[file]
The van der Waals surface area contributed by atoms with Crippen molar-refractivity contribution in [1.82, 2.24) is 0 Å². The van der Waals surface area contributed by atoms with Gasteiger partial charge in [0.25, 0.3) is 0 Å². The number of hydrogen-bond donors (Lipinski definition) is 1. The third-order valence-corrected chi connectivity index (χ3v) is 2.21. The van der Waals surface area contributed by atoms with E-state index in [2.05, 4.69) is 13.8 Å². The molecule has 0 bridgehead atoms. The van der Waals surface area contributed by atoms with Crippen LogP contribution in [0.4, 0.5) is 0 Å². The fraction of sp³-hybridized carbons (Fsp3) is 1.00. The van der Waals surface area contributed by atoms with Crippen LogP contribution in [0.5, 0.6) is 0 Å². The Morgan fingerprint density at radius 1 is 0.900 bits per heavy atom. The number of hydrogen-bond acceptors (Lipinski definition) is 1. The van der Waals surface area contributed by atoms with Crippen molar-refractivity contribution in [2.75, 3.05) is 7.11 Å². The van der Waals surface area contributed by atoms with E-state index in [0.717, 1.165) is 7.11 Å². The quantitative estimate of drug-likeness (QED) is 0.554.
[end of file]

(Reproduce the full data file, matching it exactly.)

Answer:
The van der Waals surface area contributed by atoms with Crippen molar-refractivity contribution in [1.82, 2.24) is 0 Å². The van der Waals surface area contributed by atoms with Gasteiger partial charge in [0.25, 0.3) is 0 Å². The number of hydrogen-bond donors (Lipinski definition) is 1. The third-order valence-corrected chi connectivity index (χ3v) is 2.21. The van der Waals surface area contributed by atoms with E-state index in [2.05, 4.69) is 13.8 Å². The molecule has 0 bridgehead atoms. The van der Waals surface area contributed by atoms with Crippen LogP contribution in [0.4, 0.5) is 0 Å². The fraction of sp³-hybridized carbons (Fsp3) is 1.00. The van der Waals surface area contributed by atoms with Crippen LogP contribution in [0.5, 0.6) is 0 Å². The Morgan fingerprint density at radius 1 is 0.900 bits per heavy atom. The number of hydrogen-bond acceptors (Lipinski definition) is 1. The van der Waals surface area contributed by atoms with Crippen molar-refractivity contribution in [2.75, 3.05) is 7.11 Å². The van der Waals surface area contributed by atoms with E-state index in [0.717, 1.165) is 7.11 Å². The quantitative estimate of drug-likeness (QED) is 0.554.